Development of a Novel Zinc Oxide/Polyvinyl Chloride Nanocomposite Material for Medical Implant Applications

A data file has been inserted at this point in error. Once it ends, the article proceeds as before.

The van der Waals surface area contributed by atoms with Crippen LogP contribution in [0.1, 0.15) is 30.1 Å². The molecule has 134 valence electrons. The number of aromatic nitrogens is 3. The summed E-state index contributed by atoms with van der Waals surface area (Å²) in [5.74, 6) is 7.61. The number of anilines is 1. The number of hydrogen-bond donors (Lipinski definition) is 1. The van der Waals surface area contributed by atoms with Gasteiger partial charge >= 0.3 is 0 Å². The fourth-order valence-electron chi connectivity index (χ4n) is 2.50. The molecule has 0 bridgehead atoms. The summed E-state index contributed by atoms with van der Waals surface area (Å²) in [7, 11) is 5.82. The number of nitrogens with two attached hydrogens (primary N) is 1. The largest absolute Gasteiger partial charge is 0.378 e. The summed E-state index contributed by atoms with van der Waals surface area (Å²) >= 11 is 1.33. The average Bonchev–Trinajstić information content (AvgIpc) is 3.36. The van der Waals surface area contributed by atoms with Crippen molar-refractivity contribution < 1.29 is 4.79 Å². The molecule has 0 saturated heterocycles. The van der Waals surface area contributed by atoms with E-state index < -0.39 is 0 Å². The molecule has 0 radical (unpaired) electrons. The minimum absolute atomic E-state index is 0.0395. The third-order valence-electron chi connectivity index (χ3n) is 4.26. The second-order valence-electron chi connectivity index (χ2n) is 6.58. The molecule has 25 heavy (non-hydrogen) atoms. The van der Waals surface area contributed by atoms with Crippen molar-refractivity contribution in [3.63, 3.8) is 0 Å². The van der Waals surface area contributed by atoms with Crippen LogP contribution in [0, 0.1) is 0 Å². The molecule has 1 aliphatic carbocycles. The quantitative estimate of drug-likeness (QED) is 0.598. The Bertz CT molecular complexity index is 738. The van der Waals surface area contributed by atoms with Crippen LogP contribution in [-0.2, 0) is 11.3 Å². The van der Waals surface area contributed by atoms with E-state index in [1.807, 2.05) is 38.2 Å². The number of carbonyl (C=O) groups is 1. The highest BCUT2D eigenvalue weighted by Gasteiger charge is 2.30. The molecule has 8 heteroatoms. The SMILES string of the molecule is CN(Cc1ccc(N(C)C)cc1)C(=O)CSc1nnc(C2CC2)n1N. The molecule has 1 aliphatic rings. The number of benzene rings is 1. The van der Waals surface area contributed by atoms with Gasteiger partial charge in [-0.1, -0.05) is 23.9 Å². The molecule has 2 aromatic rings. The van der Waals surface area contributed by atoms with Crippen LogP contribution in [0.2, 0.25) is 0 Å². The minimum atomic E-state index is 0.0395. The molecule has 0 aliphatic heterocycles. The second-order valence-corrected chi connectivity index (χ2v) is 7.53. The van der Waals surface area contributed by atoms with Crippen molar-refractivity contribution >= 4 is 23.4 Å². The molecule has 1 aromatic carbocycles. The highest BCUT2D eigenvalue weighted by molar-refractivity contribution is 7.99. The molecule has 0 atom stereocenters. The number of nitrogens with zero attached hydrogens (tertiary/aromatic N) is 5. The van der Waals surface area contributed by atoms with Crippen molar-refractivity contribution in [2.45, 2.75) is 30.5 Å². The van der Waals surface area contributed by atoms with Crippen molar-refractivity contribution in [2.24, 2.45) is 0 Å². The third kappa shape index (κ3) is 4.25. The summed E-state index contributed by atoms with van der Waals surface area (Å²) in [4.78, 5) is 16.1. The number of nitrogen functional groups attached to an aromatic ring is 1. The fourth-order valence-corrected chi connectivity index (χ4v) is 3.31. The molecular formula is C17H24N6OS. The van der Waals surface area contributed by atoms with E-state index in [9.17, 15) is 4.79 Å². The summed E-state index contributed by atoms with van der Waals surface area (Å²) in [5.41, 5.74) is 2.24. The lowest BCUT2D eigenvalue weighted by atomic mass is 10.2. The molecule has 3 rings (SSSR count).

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Development of a Novel Zinc Oxide/Polyvinyl Chloride Nanocomposite Material for Medical Implant Applications Benjamin M. Geilich1 and Thomas J. Webster2,3 1 Program in Bioengineering and, 2Department of Chemical Engineering, Northeastern University, Boston, MA 02115 3 Center of Excellence for Advanced Materials Research, King Abdulaziz University, Jeddah, Saudi Arabia ABSTRACT In hospitals and clinics worldwide, medical device surfaces have become a rapidly growing source of nosocomial infections. Almost immediately after adhering to a device surface, bacteria can begin to form a biofilm, which makes the infection especially difficult to treat and often necessitates device removal. Adding to the severity of this problem is the spread of bacterial genetic tolerance to antibiotics, in part demonstrated by the recent and significant increase in the prevalence of methicillin-resistant Staphylococcus aureus (MRSA). Nanomaterials are beginning to be used for a wide variety of biomedical applications due to their unique surface properties which have the ability to control initial protein adsorption and subsequent cell behavior. This “nanoroughness” gives nanomaterials a greater functional surface area than conventional materials, which do not have significant features on the nanoscale. In addition, it is theorized that nanoparticles may also have general mechanisms of toxicity towards bacteria that do not cause problems for mammalian cells. The objective of the present in vitro study was to develop a nanocomposite material by embedding conventional polyvinyl chloride (PVC) with zinc oxide nanoparticles through a simple and inexpensive procedure. The effect of different nanoparticle sizes and %wts were investigated. Results demonstrated that this technique significantly decreased S. aureus density and biofilm formation without the incorporation of antibiotics or other pharmaceuticals, as well as increased the adhesion of human fibroblast cells. Thus, this material could have much promise for use in the manufacture of common implanted medical devices. INTRODUCTION Medical device surfaces are especially prone to bacterial infections since they are commonly composed of materials that do nothing to inhibit the growth of bacteria.1 Contamination can occur from the presence of just a small number of microorganisms due to surgical procedure, improper sterilization, and, more commonly, the simple migration of bacteria from the skin into the body after an operation.2 Almost immediately after attaching to a device surface, bacteria begin to secrete and collect proteins, polysaccharides, and DNA in order to form a complex aggregate of cells, known as a biofilm.3 This protected state guards the bacteria against antibiotics and the host immune system, making the infection especially difficult to treat and often necessitating device removal.4 The scope of this important clinical problem is vast and widespread. Specifically, around 2 million patients contract nosocomial infections per year in the US alone, and around half of these are dev

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